Workers’ Compensation Law Alaska
A system for protecting injured workers
All fifty states have some version of Workers’ Compensation, though the laws vary widely from state to state.
Workers’ Compensation is:
- No Fault. An injured worker is entitled to benefits regardless of who is at fault, even when it is the employee himself/herself who is at fault, and even when no one is at fault.
- Exclusive. Your recourse when injured at work is almost always limited to Workers’ Compensation claims. You cannot generally sue an employer or fellow worker under negligence or personal injury law.
- Comp pay. When you are away from your job owing to a workplace injury, you are entitled to disability pay.
- Non Taxable. Comp pay is not taxable by the IRS.
- Medical Benefits. Under the Workers’ Compensation system the medical benefits necessitated by your workplace injury should be paid for by your employer’s insurance.
- Retraining Benefits. If a permanent injury prevents you from returning to the kind of work you were previously engaged in, you may qualify for retraining benefits which, in many circumstances, will provide not only the retraining expenses, but also a stipend to sustain you during the retraining process.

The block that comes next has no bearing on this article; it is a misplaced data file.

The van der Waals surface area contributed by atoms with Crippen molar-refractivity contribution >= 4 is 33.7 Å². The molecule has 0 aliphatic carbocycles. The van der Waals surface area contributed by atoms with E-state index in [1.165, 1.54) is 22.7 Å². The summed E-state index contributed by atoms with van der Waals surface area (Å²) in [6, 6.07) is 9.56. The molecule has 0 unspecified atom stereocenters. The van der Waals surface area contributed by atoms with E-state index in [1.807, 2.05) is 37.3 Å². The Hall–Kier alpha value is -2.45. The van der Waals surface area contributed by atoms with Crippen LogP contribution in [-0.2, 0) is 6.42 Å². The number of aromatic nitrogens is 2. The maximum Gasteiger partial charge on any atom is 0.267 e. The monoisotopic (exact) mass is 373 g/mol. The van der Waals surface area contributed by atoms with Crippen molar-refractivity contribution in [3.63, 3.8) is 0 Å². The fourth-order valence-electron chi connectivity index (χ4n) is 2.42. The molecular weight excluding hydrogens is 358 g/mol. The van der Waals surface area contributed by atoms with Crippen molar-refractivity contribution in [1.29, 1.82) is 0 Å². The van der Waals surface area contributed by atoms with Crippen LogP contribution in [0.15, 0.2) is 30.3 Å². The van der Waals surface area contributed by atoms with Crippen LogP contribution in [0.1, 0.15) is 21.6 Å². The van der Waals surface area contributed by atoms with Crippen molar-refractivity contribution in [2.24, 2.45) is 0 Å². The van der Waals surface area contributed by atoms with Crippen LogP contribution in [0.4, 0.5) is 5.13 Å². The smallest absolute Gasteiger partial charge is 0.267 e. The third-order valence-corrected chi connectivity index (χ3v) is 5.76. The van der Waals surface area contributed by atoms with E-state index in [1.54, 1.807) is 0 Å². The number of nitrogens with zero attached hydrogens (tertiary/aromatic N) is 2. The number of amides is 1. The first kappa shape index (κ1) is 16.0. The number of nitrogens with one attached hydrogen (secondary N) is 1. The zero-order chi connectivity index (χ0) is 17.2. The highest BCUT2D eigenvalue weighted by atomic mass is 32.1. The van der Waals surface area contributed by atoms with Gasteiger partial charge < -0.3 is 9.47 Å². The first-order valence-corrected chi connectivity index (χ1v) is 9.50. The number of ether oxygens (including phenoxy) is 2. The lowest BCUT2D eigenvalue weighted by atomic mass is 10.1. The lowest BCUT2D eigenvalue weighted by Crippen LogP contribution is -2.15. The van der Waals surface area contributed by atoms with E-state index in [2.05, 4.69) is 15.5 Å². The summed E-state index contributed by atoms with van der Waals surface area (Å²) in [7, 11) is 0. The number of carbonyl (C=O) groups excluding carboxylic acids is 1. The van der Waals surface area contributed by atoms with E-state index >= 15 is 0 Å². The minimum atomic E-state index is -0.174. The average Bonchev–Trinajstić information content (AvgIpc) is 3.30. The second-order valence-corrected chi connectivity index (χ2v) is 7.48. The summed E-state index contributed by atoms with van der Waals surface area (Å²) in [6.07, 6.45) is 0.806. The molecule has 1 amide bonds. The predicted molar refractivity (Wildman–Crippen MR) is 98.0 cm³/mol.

- Payment for a permanent impairment. If you experience a permanent disability or impairment you may receive a payment for that loss of capacity.
- Dependents’ Benefits. In the tragic event of a worker’s death the employee’s dependents are entitled to benefits.
Our law office works to maximize your access to all of these benefits.